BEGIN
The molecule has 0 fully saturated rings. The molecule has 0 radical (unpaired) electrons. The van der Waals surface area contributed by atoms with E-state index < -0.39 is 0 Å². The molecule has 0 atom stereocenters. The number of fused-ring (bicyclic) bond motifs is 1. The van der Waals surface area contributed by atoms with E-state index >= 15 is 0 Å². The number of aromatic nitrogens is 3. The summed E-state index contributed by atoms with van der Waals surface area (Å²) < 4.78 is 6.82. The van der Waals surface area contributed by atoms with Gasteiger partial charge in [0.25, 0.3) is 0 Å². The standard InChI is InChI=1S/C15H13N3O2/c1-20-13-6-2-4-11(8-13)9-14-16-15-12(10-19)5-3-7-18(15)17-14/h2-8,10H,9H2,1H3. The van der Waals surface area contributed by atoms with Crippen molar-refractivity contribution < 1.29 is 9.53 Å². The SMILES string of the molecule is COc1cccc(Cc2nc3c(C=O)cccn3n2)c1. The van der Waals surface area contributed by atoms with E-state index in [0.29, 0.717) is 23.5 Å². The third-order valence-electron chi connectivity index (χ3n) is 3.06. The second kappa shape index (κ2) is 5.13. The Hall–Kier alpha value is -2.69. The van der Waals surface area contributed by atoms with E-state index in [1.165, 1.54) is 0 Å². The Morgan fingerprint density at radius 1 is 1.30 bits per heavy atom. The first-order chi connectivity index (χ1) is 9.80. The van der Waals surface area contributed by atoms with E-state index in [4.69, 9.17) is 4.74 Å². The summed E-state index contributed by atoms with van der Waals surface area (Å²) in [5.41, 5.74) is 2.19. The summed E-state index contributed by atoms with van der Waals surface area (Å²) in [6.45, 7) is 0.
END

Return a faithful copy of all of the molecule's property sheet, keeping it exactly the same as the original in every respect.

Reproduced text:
The molecule has 0 fully saturated rings. The molecule has 0 radical (unpaired) electrons. The van der Waals surface area contributed by atoms with E-state index < -0.39 is 0 Å². The molecule has 0 atom stereocenters. The number of fused-ring (bicyclic) bond motifs is 1. The van der Waals surface area contributed by atoms with E-state index >= 15 is 0 Å². The number of aromatic nitrogens is 3. The summed E-state index contributed by atoms with van der Waals surface area (Å²) < 4.78 is 6.82. The van der Waals surface area contributed by atoms with Gasteiger partial charge in [0.25, 0.3) is 0 Å². The standard InChI is InChI=1S/C15H13N3O2/c1-20-13-6-2-4-11(8-13)9-14-16-15-12(10-19)5-3-7-18(15)17-14/h2-8,10H,9H2,1H3. The van der Waals surface area contributed by atoms with Crippen molar-refractivity contribution < 1.29 is 9.53 Å². The SMILES string of the molecule is COc1cccc(Cc2nc3c(C=O)cccn3n2)c1. The van der Waals surface area contributed by atoms with E-state index in [0.29, 0.717) is 23.5 Å². The third-order valence-electron chi connectivity index (χ3n) is 3.06. The second kappa shape index (κ2) is 5.13. The Hall–Kier alpha value is -2.69. The van der Waals surface area contributed by atoms with E-state index in [1.165, 1.54) is 0 Å². The Morgan fingerprint density at radius 1 is 1.30 bits per heavy atom. The first-order chi connectivity index (χ1) is 9.80. The van der Waals surface area contributed by atoms with E-state index in [4.69, 9.17) is 4.74 Å². The summed E-state index contributed by atoms with van der Waals surface area (Å²) in [5.41, 5.74) is 2.19. The summed E-state index contributed by atoms with van der Waals surface area (Å²) in [6.45, 7) is 0.